From my travel journal, Tuesday 27 September 2011, 7:30 PM in Taiwan (4:30 AM on the 26th in CA), train from Hualien to Hsinchu
We’re on the train home from Hualien, about 2½ hours into a 6-hour ride. The train is slightly different from yesterday’s in details, but otherwise essentially identical: same footrests, cup holders, purse hooks, and curtains.
I’ve eaten my train bento and used the toilet… it’s in the entry vestibule and I was in it when the train lurched to a stop, throwing me against the wall! Then when I tried to leave, I found myself blocked by a stream of men in identical work outfits, all boarding the train; when I realized they were seeing me standing in the doorway of the restroom I retreated into it and shut the door and locked it behind me until I couldn’t hear them anymore. But when I entered the car again some of them looked at me in curiosity or amusement, no doubt thinking, “that’s the girl from the bathroom!”
I just had the most hilarious disappointment with a bag of cookies I bought on Sunday.
It had pictures of frosted donuts on the outside so I was all excited to have mini donut cookies. I’d saved them for the train ride because I figured the variety would provide entertainment as well as snacks. But when I opened the bag, the cookies were all plain rings of what felt like puffed corn!
Actually they were plenty addictive, with a light peanut flavor. But oh, the misleading packaging! After looking at it more closely, we concluded that the photos on the bag were of actual donuts. Bah.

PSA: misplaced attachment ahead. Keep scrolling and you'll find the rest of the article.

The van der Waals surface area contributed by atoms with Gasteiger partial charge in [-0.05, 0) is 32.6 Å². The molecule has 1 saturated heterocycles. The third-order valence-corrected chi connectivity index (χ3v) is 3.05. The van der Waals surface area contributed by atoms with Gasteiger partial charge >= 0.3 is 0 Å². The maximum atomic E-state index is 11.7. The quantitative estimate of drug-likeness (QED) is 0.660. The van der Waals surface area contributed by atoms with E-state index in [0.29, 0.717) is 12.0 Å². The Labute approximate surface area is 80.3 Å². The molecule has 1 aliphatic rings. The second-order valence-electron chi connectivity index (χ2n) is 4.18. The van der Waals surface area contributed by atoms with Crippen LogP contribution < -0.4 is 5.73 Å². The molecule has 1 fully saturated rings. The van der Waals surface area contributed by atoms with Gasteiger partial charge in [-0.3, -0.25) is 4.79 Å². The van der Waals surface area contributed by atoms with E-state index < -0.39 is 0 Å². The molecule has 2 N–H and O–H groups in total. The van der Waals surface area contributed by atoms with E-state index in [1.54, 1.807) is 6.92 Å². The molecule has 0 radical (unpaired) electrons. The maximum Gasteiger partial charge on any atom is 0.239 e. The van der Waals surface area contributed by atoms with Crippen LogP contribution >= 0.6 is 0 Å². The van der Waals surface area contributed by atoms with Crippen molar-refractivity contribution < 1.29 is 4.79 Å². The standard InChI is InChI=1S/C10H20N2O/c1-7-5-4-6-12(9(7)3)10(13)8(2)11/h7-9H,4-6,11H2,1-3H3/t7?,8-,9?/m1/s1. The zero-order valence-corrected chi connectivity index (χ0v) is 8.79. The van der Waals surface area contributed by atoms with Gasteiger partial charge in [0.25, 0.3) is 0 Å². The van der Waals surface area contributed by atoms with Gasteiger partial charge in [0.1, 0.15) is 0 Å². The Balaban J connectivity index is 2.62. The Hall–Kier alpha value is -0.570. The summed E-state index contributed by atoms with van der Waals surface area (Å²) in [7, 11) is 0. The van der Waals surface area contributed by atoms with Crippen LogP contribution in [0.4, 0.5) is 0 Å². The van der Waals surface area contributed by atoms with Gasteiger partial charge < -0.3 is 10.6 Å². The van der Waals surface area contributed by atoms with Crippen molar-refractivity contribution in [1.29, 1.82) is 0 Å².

Today was a pleasant day. We headed downstairs at about seven for a sweet (if peculiar) breakfast served us by an affable middle-aged man with that shaggy salt-and-pepper hair I always find very endearing.
After breakfast we packed up and sat in the lobby checking our email until our guide arrived and introduced himself.
His name was Emer, or so it sounded — like the first half of Emerson. He was an older fellow (65 or 70, I’d guess), not too tall, sturdily agile, with glasses and a warm, older-relative-y smile. He reminded me very much of Erik’s dad. He was a native Hualienese and his English was accented (very much like Dad’s!), but very adequate. Unlike our guide from the day before, Emer didn’t drive us; the van was driven by a young man in grey Guess tee and sunglasses, who barely spoke at all during the day (though he demonstrated fluency in both Taiwanese and Mandarin, and sent us off at the train station with English: “thank you” and “have a good day”).
At the first stop, Qinshui Cliff, we established what became a pattern for much of the day: while Emer and everyone else walked a short distance to the main vista point, I sat in the shade and painted. (Still, my pedometer logged 2.2 miles of walking during the day — and both feet are quite swollen.) But I’m very happy with this arrangement: no one was held back on my account, I still saw beautiful sights, I rested as much as was possible, and I got in a lot of painting!
We saw the Taroko entry gate, the Swallows-something part of the gorge, two bridges, lots of huge spiders, a little walking area, aboriginal weavers (at Buluowan Center), and Eternal Spring Shrine — for the 200-something soldiers who “sacrificed their lives” (as Emer euphemized it) to build the roads through the mountains.
We also ate an interesting tribal lunch, and had an unexpected stop when we had to wait for the road to be cleared of rockfall!